These contracts for exploration and production are signed per concession leaving each operator space for developing the fields in optimized conditions.

In this market-driven environment, USA and its State Secretary of Energy have no legal authority to impose any reduction on the production, so the commitment of USA to contribute to the global effort to remove oil from the market can only be wishful thinking at the national level.

In addition, the exposure to Covid-19 and barrel price war varies significantly from state to state, leading to some kind of internal competition among the producing ones, headed by the State of Texas.

The Limits of the Texas Railroad Commission

When this debate to cut oil production comes down to Texas, that is where the Texas Railroad Commission (RRC) gets involved as the only legal agency which may have the legal power to regulate the oil and gas production.

It is the first time in its history, that this Texas Railroad Commission is getting exposed at that global scale, finding itself at a strategic crossroad against its will.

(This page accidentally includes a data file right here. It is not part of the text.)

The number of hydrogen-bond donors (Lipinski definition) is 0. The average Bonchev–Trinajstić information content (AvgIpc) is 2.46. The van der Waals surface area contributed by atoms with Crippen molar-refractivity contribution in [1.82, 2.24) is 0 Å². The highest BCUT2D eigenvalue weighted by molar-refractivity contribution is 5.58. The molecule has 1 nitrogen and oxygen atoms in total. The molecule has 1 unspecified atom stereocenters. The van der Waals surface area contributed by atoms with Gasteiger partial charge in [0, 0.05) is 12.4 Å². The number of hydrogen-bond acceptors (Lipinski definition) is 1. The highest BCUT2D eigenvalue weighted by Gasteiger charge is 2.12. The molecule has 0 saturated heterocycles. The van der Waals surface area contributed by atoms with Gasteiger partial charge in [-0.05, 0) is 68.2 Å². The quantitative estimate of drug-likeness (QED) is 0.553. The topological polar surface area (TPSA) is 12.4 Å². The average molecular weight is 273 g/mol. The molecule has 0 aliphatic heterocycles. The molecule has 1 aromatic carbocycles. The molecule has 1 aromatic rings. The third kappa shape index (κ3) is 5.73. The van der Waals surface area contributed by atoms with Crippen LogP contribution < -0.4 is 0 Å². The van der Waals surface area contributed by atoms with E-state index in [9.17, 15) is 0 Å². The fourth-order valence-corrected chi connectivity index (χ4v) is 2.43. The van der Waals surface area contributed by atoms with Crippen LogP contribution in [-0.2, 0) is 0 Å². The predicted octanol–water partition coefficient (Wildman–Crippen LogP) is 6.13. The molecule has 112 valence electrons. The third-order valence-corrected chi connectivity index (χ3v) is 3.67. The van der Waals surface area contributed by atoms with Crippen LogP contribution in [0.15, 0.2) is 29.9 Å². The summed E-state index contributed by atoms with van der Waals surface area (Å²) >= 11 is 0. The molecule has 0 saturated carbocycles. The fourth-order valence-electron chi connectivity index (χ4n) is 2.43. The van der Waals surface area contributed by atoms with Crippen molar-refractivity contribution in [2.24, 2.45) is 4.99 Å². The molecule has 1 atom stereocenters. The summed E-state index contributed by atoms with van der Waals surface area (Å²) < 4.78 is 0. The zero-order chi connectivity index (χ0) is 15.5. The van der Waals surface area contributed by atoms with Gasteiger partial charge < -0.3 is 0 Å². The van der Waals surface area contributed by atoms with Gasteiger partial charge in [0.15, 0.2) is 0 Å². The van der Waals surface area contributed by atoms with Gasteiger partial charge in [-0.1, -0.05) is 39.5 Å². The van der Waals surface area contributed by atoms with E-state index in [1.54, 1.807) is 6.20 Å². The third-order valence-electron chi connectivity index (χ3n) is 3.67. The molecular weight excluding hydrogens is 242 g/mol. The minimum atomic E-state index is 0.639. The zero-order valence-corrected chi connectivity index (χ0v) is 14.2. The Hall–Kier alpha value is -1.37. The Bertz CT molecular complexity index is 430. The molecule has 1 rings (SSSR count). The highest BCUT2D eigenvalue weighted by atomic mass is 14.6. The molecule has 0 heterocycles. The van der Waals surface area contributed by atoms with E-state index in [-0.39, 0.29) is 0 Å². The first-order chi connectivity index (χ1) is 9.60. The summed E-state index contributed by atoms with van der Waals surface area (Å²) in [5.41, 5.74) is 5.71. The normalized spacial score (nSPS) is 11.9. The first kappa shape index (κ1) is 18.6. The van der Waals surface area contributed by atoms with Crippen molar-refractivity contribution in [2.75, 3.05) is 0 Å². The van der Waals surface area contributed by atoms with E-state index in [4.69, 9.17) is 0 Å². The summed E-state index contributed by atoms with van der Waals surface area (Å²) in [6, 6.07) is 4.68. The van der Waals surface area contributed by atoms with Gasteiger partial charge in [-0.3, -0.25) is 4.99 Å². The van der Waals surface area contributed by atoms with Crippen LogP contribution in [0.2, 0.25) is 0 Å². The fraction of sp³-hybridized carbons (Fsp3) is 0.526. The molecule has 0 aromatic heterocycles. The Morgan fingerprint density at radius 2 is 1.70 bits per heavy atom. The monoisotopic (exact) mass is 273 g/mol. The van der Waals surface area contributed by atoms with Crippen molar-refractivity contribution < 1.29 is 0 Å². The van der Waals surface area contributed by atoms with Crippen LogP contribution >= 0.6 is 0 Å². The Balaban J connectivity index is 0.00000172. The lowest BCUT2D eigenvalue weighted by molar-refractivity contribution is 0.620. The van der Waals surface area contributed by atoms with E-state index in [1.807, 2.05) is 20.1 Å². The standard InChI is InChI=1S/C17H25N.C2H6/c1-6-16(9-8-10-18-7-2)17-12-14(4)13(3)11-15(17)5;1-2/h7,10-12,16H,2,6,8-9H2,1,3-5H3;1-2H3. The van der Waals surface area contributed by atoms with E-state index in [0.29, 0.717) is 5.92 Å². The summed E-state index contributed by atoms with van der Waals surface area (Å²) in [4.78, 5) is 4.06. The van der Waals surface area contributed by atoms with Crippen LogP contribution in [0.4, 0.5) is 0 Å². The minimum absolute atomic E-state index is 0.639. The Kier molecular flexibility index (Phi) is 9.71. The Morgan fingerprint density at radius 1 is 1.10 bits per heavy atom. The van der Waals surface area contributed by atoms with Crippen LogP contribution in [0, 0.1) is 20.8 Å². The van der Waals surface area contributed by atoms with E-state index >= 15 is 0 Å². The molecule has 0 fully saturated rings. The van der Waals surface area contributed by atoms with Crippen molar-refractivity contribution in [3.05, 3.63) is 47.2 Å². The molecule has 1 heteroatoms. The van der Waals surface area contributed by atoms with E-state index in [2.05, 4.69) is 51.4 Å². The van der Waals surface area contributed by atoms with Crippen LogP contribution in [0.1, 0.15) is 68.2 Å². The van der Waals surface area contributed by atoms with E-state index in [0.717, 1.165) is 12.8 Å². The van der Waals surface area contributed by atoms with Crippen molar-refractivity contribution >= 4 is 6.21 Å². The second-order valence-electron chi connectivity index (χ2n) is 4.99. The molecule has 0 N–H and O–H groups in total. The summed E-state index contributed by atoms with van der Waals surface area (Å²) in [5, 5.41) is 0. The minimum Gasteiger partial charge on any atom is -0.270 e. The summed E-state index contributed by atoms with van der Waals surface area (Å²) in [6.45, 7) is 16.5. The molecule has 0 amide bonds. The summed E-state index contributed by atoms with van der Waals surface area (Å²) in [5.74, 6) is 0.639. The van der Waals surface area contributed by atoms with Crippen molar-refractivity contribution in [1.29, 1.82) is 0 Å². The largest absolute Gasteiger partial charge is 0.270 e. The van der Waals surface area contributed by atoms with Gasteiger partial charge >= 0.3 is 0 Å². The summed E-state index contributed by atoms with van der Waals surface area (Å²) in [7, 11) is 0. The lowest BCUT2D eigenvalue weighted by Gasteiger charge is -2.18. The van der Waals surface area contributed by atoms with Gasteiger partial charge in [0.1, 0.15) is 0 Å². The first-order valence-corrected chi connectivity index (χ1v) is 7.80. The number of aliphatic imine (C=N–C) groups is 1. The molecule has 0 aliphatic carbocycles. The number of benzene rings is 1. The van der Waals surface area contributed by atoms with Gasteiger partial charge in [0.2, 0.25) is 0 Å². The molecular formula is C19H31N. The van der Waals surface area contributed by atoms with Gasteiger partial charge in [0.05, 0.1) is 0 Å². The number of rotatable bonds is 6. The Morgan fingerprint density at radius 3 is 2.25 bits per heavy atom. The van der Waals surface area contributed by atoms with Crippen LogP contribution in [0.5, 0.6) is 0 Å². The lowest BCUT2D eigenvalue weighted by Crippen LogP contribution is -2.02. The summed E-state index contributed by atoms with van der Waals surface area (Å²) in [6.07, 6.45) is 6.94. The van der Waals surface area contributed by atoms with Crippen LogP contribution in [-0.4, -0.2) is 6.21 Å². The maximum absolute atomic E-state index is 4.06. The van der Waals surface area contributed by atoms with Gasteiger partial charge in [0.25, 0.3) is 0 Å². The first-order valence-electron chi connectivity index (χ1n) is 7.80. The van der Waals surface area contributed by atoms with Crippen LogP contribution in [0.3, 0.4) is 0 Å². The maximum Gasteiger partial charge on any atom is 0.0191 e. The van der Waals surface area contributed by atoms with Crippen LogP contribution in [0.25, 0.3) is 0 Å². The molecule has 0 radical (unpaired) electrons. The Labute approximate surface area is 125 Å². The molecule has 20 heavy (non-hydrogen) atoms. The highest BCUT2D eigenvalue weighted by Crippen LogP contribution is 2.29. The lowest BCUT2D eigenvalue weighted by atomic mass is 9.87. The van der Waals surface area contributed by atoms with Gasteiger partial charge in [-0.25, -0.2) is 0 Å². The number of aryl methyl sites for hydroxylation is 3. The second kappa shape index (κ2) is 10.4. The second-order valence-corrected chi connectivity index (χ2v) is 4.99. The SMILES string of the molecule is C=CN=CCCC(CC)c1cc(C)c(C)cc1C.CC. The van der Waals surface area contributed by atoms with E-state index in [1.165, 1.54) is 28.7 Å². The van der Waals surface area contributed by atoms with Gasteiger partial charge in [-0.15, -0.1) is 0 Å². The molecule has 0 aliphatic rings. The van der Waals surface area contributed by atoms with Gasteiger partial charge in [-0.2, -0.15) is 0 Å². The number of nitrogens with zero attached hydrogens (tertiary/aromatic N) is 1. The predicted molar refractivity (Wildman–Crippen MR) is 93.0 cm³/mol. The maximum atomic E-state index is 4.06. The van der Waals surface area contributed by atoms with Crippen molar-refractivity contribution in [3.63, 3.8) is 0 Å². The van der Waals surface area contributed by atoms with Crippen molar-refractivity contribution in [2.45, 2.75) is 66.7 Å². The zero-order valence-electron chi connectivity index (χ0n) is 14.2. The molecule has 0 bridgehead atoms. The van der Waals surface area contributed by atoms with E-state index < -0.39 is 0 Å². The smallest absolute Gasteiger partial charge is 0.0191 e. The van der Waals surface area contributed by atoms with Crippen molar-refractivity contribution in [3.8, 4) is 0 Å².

De facto, this authority is reaching its limits of competences too, for various reasons:

  1. The disagreement among the operators in Texas
    If all the companies may agree on the goal to cut the production, they disagree on the way to do it.
    Typically the independent companies such as Continental Resources, Parsley Energy and Pioneer Natural are favoring a decision from the RRC to set up a moratorium on the Texas oil production, while the IOCs Chevron, ConocoPhillips, ExxonMobil, Marathon or Occidental Petroleum (Oxy) are against it and prefer to leave the market to regulate the production.

  2. Any Texas RRC decision should be conditioned by others efforts too
    When the RRC met on April 21st to discuss about the conditions and the possibility to impose a production moratorium, the working scenario was to cut Texas production by 1 million b/d, but at the conditions that others US States contribute; and that other producing countries should cut an additional 5 million b/d.

  3. The legacy of the RRC for such a decision